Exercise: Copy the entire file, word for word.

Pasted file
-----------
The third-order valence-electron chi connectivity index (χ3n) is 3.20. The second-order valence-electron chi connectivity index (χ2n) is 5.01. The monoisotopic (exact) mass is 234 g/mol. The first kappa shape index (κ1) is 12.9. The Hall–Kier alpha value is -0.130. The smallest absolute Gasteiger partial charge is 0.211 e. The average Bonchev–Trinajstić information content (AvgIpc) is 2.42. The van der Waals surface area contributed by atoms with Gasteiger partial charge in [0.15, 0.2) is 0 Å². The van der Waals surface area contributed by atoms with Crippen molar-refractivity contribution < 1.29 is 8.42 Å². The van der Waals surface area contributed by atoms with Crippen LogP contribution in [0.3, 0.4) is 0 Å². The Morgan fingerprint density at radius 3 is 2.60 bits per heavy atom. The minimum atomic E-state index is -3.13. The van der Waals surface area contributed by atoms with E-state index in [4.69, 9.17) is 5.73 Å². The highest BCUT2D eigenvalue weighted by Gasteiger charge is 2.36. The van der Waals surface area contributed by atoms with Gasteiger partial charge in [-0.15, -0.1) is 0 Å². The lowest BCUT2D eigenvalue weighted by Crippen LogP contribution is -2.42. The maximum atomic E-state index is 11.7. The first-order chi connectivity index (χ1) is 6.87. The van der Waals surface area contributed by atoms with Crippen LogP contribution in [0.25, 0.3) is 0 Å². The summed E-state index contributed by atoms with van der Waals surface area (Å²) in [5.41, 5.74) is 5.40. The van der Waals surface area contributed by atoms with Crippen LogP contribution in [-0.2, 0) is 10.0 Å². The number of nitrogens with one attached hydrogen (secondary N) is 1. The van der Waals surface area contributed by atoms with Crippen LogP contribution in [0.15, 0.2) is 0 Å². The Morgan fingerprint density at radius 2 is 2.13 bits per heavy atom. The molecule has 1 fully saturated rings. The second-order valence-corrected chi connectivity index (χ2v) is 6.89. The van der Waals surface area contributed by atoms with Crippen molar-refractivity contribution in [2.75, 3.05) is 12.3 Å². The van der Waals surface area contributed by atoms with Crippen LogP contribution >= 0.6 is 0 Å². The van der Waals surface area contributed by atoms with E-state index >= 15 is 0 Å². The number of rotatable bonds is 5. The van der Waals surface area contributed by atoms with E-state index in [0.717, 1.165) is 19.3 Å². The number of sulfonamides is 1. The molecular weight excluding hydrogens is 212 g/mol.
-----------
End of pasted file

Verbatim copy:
The third-order valence-electron chi connectivity index (χ3n) is 3.20. The second-order valence-electron chi connectivity index (χ2n) is 5.01. The monoisotopic (exact) mass is 234 g/mol. The first kappa shape index (κ1) is 12.9. The Hall–Kier alpha value is -0.130. The smallest absolute Gasteiger partial charge is 0.211 e. The average Bonchev–Trinajstić information content (AvgIpc) is 2.42. The van der Waals surface area contributed by atoms with Gasteiger partial charge in [0.15, 0.2) is 0 Å². The van der Waals surface area contributed by atoms with Crippen molar-refractivity contribution < 1.29 is 8.42 Å². The van der Waals surface area contributed by atoms with Crippen LogP contribution in [0.3, 0.4) is 0 Å². The Morgan fingerprint density at radius 3 is 2.60 bits per heavy atom. The minimum atomic E-state index is -3.13. The van der Waals surface area contributed by atoms with E-state index in [4.69, 9.17) is 5.73 Å². The highest BCUT2D eigenvalue weighted by Gasteiger charge is 2.36. The van der Waals surface area contributed by atoms with Gasteiger partial charge in [-0.15, -0.1) is 0 Å². The lowest BCUT2D eigenvalue weighted by Crippen LogP contribution is -2.42. The maximum atomic E-state index is 11.7. The first-order chi connectivity index (χ1) is 6.87. The van der Waals surface area contributed by atoms with Crippen LogP contribution in [0.25, 0.3) is 0 Å². The summed E-state index contributed by atoms with van der Waals surface area (Å²) in [5.41, 5.74) is 5.40. The van der Waals surface area contributed by atoms with Crippen LogP contribution in [-0.2, 0) is 10.0 Å². The number of nitrogens with one attached hydrogen (secondary N) is 1. The van der Waals surface area contributed by atoms with Crippen LogP contribution in [0.15, 0.2) is 0 Å². The Morgan fingerprint density at radius 2 is 2.13 bits per heavy atom. The molecule has 1 fully saturated rings. The second-order valence-corrected chi connectivity index (χ2v) is 6.89. The van der Waals surface area contributed by atoms with Crippen molar-refractivity contribution in [2.75, 3.05) is 12.3 Å². The van der Waals surface area contributed by atoms with Crippen LogP contribution >= 0.6 is 0 Å². The van der Waals surface area contributed by atoms with E-state index >= 15 is 0 Å². The number of rotatable bonds is 5. The van der Waals surface area contributed by atoms with E-state index in [0.717, 1.165) is 19.3 Å². The number of sulfonamides is 1. The molecular weight excluding hydrogens is 212 g/mol.